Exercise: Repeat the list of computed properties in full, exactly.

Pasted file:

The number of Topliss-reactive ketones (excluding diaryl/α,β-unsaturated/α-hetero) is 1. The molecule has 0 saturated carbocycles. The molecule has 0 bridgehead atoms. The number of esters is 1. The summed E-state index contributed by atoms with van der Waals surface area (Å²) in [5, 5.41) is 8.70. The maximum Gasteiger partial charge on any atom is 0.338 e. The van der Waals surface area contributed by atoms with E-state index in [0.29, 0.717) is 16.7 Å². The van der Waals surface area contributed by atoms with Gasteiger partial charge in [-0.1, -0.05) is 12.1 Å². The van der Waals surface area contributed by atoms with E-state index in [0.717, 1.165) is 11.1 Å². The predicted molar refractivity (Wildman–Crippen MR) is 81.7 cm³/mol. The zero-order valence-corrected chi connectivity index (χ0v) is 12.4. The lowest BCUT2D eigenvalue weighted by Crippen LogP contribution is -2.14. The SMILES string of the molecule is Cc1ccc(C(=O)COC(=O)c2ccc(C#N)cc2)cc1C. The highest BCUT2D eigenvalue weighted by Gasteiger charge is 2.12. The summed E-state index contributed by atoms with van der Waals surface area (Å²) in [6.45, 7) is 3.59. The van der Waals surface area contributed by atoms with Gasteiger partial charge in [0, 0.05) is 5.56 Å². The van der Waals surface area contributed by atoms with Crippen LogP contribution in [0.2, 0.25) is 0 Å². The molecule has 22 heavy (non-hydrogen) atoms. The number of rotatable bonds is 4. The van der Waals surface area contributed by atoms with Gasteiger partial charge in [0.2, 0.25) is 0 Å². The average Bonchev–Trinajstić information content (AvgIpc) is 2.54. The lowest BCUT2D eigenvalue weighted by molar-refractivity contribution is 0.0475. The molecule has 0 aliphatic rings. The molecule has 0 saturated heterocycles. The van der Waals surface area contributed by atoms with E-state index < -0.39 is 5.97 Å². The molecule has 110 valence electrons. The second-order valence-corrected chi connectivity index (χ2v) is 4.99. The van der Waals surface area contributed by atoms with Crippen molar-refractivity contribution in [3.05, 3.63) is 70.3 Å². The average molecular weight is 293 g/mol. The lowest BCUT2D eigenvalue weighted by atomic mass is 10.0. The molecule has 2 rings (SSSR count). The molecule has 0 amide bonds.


The number of Topliss-reactive ketones (excluding diaryl/α,β-unsaturated/α-hetero) is 1. The molecule has 0 saturated carbocycles. The molecule has 0 bridgehead atoms. The number of esters is 1. The summed E-state index contributed by atoms with van der Waals surface area (Å²) in [5, 5.41) is 8.70. The maximum Gasteiger partial charge on any atom is 0.338 e. The van der Waals surface area contributed by atoms with E-state index in [0.29, 0.717) is 16.7 Å². The van der Waals surface area contributed by atoms with Gasteiger partial charge in [-0.1, -0.05) is 12.1 Å². The van der Waals surface area contributed by atoms with E-state index in [0.717, 1.165) is 11.1 Å². The predicted molar refractivity (Wildman–Crippen MR) is 81.7 cm³/mol. The zero-order valence-corrected chi connectivity index (χ0v) is 12.4. The lowest BCUT2D eigenvalue weighted by Crippen LogP contribution is -2.14. The SMILES string of the molecule is Cc1ccc(C(=O)COC(=O)c2ccc(C#N)cc2)cc1C. The highest BCUT2D eigenvalue weighted by Gasteiger charge is 2.12. The summed E-state index contributed by atoms with van der Waals surface area (Å²) in [6.45, 7) is 3.59. The van der Waals surface area contributed by atoms with Gasteiger partial charge in [0, 0.05) is 5.56 Å². The van der Waals surface area contributed by atoms with Crippen LogP contribution in [0.2, 0.25) is 0 Å². The molecule has 22 heavy (non-hydrogen) atoms. The number of rotatable bonds is 4. The van der Waals surface area contributed by atoms with Gasteiger partial charge in [0.2, 0.25) is 0 Å². The average Bonchev–Trinajstić information content (AvgIpc) is 2.54. The lowest BCUT2D eigenvalue weighted by molar-refractivity contribution is 0.0475. The molecule has 0 aliphatic rings. The molecule has 0 saturated heterocycles. The van der Waals surface area contributed by atoms with E-state index < -0.39 is 5.97 Å². The molecule has 110 valence electrons. The second-order valence-corrected chi connectivity index (χ2v) is 4.99. The van der Waals surface area contributed by atoms with Crippen molar-refractivity contribution in [3.05, 3.63) is 70.3 Å². The average molecular weight is 293 g/mol. The lowest BCUT2D eigenvalue weighted by atomic mass is 10.0. The molecule has 2 rings (SSSR count). The molecule has 0 amide bonds.